President's Message| Volume 49, ISSUE 2, P151-152, March 2023

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The Uncanny Camaraderie Among Emergency Nurses

      Camaraderie is defined as a mutual trust and friendship among people who spend a lot of time together (sounds like a bunch of emergency nurses, right?). I absolutely love the camaraderie that I have experienced—and continue to experience--over the years with my fellow emergency nurses!
      Trust must be earned with this camaraderie, and trust is an incredible asset among emergency nurses. When your coworkers trust you, you have reached the highest pinnacle of professional success. Value this attribute, for it’s not easily attained. I need to be able to trust a nurse I’m closely working with. When you think about it, we often spend more time with our coworkers than with our own family—especially during the many holidays we are required to work. Emergency Nurses Association (ENA) members have worked side by side with their own coworkers for many, many years. Emergency nursing is one of the few professions where we have nurses from every generation working side by side. In a term of endearment, we have many “work daughters” or “work sons” that we have helped to orient and mentor. Although in recent years, the tenure in emergency nursing has certainly changed, that dynamic synchrony of an experienced weekend crew or our awesome night shift staff can never be forgotten! How many of us are guilty, when asked to pick up a shift, of checking the schedule first before delivering an answer to see who is working? If it’s a good crew—sign me up! Generally, most of us enjoy being busy in the emergency department. During those busy times, there’s a certain positive flow and energy that is palpable, and it somehow fuels our soul. And yet, those days when it is literally out of control as you hit the ground running, it can absolutely drain us like nothing else! Verbalizing “we can do this” or “we’ve got this today” can go a long way. We are all willing to work hard along with somebody. It’s a little more frustrating to work for somebody when they’re not showing the same amount of effort. After a quick report, we often look around to see “Who are my people today? Who’s got my back? Who will help me when I don’t even ask for help (but they can tell I need help by the look on my face)?” We’ve all worked with another nurse who never asks for help, and if they ever do, we know they’re drowning!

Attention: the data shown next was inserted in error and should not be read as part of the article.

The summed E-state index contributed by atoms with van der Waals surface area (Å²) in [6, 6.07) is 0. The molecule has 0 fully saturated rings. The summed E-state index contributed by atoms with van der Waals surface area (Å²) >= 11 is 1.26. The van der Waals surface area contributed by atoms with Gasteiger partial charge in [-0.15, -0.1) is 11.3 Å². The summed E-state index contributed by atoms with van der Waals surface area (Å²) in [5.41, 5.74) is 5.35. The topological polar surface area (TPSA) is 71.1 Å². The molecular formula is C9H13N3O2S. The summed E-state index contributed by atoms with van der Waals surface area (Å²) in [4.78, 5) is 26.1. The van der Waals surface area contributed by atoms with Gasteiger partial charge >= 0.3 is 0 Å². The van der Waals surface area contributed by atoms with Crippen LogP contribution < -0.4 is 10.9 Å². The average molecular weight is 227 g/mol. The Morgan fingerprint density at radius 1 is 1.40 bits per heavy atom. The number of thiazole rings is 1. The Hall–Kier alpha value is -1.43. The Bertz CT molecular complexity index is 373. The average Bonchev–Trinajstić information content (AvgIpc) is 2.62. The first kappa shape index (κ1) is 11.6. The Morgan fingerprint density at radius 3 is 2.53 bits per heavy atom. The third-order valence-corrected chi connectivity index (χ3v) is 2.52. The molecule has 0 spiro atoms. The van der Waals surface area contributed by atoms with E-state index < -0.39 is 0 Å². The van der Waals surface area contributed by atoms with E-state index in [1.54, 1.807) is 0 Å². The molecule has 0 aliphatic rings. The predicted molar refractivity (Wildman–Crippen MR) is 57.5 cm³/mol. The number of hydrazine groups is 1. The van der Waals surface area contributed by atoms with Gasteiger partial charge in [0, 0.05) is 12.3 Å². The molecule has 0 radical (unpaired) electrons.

Or there may be a situation when you suddenly hear a coworker start to use a louder or different tone of voice, either in speaking to a family or in asking for help, and you know it’s “all hands on deck” right now! But there’s also that feeling you get when you see a fellow emergency nurse getting stressed over a patient’s changing condition. You immediately know that if they are stressed, everybody should be too! In camaraderie, nonverbal communication can be at an all-time high. A slight eye roll, a head nod (or shake), and a certain physical posturing can speak volumes to our coworkers! We tend to read our coworkers like a book!
      With camaraderie comes wisdom. We can tell immediately when a coworker is troubled or stressed, especially if it’s beyond the work environment. A tenured coworker automatically pitches in and helps, as the unspoken support is what’s needed most. And a thank you from the recipient is never expected; it’s just what we do to help each other.
      In addition, we also have a unique camaraderie and familiarity with our physicians and providers, unlike any other area of nursing. We work alongside them 24/7—think about that. They know us and we know them—their quirks, their strengths, and their weaknesses. Those providers know when an experienced nurse comes to them expressing concern about a patient, they had better listen up! We tend not to ever “cry wolf!”
      This camaraderie carries over into our ENA work. It’s very gratifying to see our members from around the world bond immediately at a conference, during a committee meeting, or at a local chapter meeting. We connect at a level that is often difficult to explain to someone outside the emergency nursing profession.
      Cherish this camaraderie. I hope it inspires you as an emergency nurse. Nurture it and build on it. It’s what great teams are made of, and I’m so glad we have you on our ENA team!

      Author Disclosure

      Conflicts of interest: none to report.


      Terry M. Foster is President, Emergency Nurses Association, Schaumburg, IL.